I would say most of it; certainly the core book. The plot for the core book of Shadowland was probably about 90% done before I even started working on Daredevil #505. It was only the spin-offs which took a little longer to come together, as you might expect. But the core book, and the arc of the Daredevil title during the time of Shadowland, were all worked out way in advance, almost a year before it started publishing.
Daredevil is obviously a very well-known character, at least for seasoned comic book fans, but how extensive was your familiarity with the character and what were your feelings about him going in?
I hadn’t read any of volume one of Daredevil, apart from the classic Frank Miller stuff, which I’d read in trade paperback. Obviously, I’d read Born Again, I’d read Elektra Assassin, I’d read Man Without Fear, but that was pretty much it for that run, and that was how I initially knew the character. I had read a couple of arcs of volume two, a couple of the Bendis arcs, so I was familiar with the sort of reinvention or revamp of the character, and I knew that it had been a huge break-out book for Bendis. I kind of vaguely knew what was going on, who the character was, the supporting cast and all that, but I wasn’t a dedicated follower. I just knew enough.
I love noir stories anyway, regardless of whether they’re superhero, real world or whatever, so the Bendis stuff especially was right up my alley. I knew that it was a character I could enjoy working on, and certainly that I could enjoy reading, so I’d say that was about the extent of my familiarity with Daredevil at the time.
Once I got offered the job, I then bought everything of volume two and read the whole thing before I even started working on #505. I think it’s incumbent on you to do that, and become at least somewhat familiar with the character… so that if you do break the rules, you at least know why you’re doing it.
It’s been my understanding that you also have a soft spot for low-powered, street-levels characters?
Absolutely. I didn’t grow up reading superheroes. My experience of superheroes growing up were the Spider-Man and Incredible Hulk television shows, the Superman movies and stuff like that. I didn’t grow up reading them in comics, I grew up reading British comics which don’t feature superheroes at all. I’m another one of these British writers who find superheroes faintly ridiculous.
It’s a very American phenomenon.
It is, and I can get my head around it, and kind of get into it if I accept all the tropes. But nevertheless, my preference will always be for characters who don’t have at least ridiculous superpowers, those who can’t fly or shoot laser beams out of their eyes, and that sort of thing.
If you have a guy who can shoot laser beams out of his eyes, then normal crooks are no match for him. Normal crime is simply not going to interest him at all, because it’s no challenge. There’s no drama. So you have to escalate it, you have to have a villain who is a threat. But to do that you have to then get villains shooting laser beams out of their eyes, and maybe force fields to protect against other laser beams…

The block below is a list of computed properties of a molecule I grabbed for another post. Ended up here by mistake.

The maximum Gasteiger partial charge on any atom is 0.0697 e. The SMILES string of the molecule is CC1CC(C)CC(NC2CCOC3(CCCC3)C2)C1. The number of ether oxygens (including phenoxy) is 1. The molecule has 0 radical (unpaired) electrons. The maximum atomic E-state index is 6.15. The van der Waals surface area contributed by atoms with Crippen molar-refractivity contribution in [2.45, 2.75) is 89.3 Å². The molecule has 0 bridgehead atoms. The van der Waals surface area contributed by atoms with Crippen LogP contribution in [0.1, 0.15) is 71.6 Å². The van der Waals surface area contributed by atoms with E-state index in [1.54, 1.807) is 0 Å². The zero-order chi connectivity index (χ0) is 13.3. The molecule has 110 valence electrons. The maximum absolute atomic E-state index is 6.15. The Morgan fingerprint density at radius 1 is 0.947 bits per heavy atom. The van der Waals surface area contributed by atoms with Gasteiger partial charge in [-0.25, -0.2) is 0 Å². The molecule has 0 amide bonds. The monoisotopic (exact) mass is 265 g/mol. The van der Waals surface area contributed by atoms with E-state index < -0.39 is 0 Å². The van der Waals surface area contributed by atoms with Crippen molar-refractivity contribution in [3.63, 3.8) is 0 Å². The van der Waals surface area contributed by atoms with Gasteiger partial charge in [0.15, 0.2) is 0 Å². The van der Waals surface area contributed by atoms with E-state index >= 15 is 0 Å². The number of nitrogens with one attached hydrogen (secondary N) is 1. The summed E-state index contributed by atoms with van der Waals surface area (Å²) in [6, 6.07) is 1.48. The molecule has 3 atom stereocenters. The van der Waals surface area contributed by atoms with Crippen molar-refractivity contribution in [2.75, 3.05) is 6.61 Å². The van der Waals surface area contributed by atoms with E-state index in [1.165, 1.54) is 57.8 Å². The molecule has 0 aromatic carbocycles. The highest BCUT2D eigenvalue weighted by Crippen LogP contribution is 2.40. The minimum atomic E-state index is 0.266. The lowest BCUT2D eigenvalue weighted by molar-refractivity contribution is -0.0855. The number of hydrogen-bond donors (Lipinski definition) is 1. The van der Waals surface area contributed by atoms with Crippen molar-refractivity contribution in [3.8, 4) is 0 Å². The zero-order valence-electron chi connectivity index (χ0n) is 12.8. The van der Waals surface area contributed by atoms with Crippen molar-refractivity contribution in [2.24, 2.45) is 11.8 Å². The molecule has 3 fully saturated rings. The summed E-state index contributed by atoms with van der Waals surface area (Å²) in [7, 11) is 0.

What happens then, for me at least, is that you start running into problems with motivation. Why would someone who has these incredibly dangerous and scary powers go around wearing a brightly coloured costume and trying to rob the Federal Reserve.
And then the hero has to find some way to overcome this escalation, and that’s how you end up with the Death of Superman and Doomsday. Nothing can harm Superman, so you have to come up with the most ridiculous, convoluted villain in order to pose a threat to him.
That’s one of the big reasons I prefer the lower-powered characters, because you can tell better – and certainly more grounded – stories. I said this in many of the interviews I did for Blood on the Streets, that these are characters who, if you shoot them in the head, they will die. And there are a lot of superheroes running around both the Marvel and DC universes for whom that’s not the case.
For me, the minute you get to the point where shooting somebody in the head won’t kill them, I just find it really difficult to relate to, and very difficult to come up with believable villains to oppose them. This is another reason I like DD; villains like the Purple Man, Bullseye, Mr Fear, and so on at have quite plausible motivations, and ways of using their powers and skills.
Looking at your work on Daredevil, and starting with Daredevil: Cage Match. This was a very different story from what we usually read, which was one of the reasons I enjoyed it. Did you draw your inspiration for that from anywhere in particular, such as a story you read elsewhere or from a past Daredevil issue and maybe wanting to recreate the same atmosphere?
Not really. Like I said, I didn’t grow up reading superheroes so I don’t have that kind of nostlagia for the classic Silver and Golden Age stuff that some people do. If anything, it was probably informed more by the Incredible Hulk and Spider-Man television series, and the various cartoons there have been over the years.
Cage Match was one of several ideas that I pitched, and Steve Wacker chose it. Which was a wise choice, in hindsight, because it was very different from what was going on in Daredevil and the run-up to Shadowland at that time. It was just sort of an attmept to be a bit more lighthearted, and show that things don’t always have to be about saving the world or the universe. They don’t always have to be about terrible tragedy and the depths of despair. I just wanted to try something differently really – and I do like Luke Cage in that yellow shirt!
Oh yeah! And the tiara, though I do know it’s not a tiara…
Oh, I call it a tiara, don’t worry. It’s a tiara.
This concludes part one of my interview with Antony Johnston. Yes, I’m leaving you with a tiara cliffhanger. Part two will be posted tomorrow and you will definitely want to check back in if you want to hear what Antony thinks of us Daredevil fans, and what he has to say about his work on Shadowland: Blood on the Streets and Shadowland: After the Fall.